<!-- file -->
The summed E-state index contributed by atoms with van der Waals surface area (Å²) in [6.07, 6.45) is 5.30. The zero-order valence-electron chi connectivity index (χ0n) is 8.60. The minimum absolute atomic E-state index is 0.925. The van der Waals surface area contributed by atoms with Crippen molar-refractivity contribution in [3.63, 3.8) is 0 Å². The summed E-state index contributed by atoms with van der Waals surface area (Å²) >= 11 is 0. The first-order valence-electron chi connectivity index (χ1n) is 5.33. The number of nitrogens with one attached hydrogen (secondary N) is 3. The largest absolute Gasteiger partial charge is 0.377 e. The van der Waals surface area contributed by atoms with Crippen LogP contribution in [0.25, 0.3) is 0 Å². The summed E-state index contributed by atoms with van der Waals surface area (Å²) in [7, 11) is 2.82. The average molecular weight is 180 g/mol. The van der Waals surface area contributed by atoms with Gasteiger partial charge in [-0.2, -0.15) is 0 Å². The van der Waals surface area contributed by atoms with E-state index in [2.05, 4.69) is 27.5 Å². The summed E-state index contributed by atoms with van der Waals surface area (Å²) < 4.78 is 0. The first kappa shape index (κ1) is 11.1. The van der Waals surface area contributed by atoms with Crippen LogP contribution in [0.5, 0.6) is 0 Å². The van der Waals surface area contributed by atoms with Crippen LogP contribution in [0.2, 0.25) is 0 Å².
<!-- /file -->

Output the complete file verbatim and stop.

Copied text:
The summed E-state index contributed by atoms with van der Waals surface area (Å²) in [6.07, 6.45) is 5.30. The zero-order valence-electron chi connectivity index (χ0n) is 8.60. The minimum absolute atomic E-state index is 0.925. The van der Waals surface area contributed by atoms with Crippen molar-refractivity contribution in [3.63, 3.8) is 0 Å². The summed E-state index contributed by atoms with van der Waals surface area (Å²) >= 11 is 0. The first-order valence-electron chi connectivity index (χ1n) is 5.33. The number of nitrogens with one attached hydrogen (secondary N) is 3. The largest absolute Gasteiger partial charge is 0.377 e. The van der Waals surface area contributed by atoms with Crippen LogP contribution in [0.25, 0.3) is 0 Å². The summed E-state index contributed by atoms with van der Waals surface area (Å²) in [7, 11) is 2.82. The average molecular weight is 180 g/mol. The van der Waals surface area contributed by atoms with Gasteiger partial charge in [-0.2, -0.15) is 0 Å². The van der Waals surface area contributed by atoms with E-state index in [2.05, 4.69) is 27.5 Å². The summed E-state index contributed by atoms with van der Waals surface area (Å²) < 4.78 is 0. The first kappa shape index (κ1) is 11.1. The van der Waals surface area contributed by atoms with Crippen LogP contribution in [0.5, 0.6) is 0 Å². The van der Waals surface area contributed by atoms with Crippen LogP contribution in [0.2, 0.25) is 0 Å².